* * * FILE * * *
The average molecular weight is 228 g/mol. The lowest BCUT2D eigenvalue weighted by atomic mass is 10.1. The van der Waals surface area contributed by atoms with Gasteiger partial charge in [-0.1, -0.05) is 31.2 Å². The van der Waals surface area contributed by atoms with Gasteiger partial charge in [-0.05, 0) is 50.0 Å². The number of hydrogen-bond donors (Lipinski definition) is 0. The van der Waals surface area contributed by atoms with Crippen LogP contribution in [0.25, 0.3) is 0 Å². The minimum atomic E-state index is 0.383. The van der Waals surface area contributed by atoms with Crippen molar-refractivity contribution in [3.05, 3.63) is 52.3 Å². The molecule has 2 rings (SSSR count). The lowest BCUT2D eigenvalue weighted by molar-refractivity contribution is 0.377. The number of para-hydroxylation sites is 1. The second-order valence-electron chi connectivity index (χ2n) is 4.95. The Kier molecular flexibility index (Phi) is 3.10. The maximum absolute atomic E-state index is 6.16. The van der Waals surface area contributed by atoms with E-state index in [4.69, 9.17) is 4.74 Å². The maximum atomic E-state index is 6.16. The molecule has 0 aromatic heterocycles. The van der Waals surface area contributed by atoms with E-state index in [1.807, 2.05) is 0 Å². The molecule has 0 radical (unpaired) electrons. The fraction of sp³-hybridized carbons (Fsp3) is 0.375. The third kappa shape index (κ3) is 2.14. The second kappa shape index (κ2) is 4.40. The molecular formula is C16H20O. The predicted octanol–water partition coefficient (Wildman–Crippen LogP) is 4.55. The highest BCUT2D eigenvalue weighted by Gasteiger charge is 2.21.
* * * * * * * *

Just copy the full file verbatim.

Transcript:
The average molecular weight is 228 g/mol. The lowest BCUT2D eigenvalue weighted by atomic mass is 10.1. The van der Waals surface area contributed by atoms with Gasteiger partial charge in [-0.1, -0.05) is 31.2 Å². The van der Waals surface area contributed by atoms with Gasteiger partial charge in [-0.05, 0) is 50.0 Å². The number of hydrogen-bond donors (Lipinski definition) is 0. The van der Waals surface area contributed by atoms with Crippen LogP contribution in [0.25, 0.3) is 0 Å². The minimum atomic E-state index is 0.383. The van der Waals surface area contributed by atoms with Crippen molar-refractivity contribution in [3.05, 3.63) is 52.3 Å². The molecule has 2 rings (SSSR count). The lowest BCUT2D eigenvalue weighted by molar-refractivity contribution is 0.377. The number of para-hydroxylation sites is 1. The second-order valence-electron chi connectivity index (χ2n) is 4.95. The Kier molecular flexibility index (Phi) is 3.10. The maximum absolute atomic E-state index is 6.16. The van der Waals surface area contributed by atoms with E-state index in [4.69, 9.17) is 4.74 Å². The maximum atomic E-state index is 6.16. The molecule has 0 aromatic heterocycles. The van der Waals surface area contributed by atoms with E-state index in [1.807, 2.05) is 0 Å². The molecule has 0 radical (unpaired) electrons. The fraction of sp³-hybridized carbons (Fsp3) is 0.375. The third kappa shape index (κ3) is 2.14. The second kappa shape index (κ2) is 4.40. The molecular formula is C16H20O. The predicted octanol–water partition coefficient (Wildman–Crippen LogP) is 4.55. The highest BCUT2D eigenvalue weighted by Gasteiger charge is 2.21.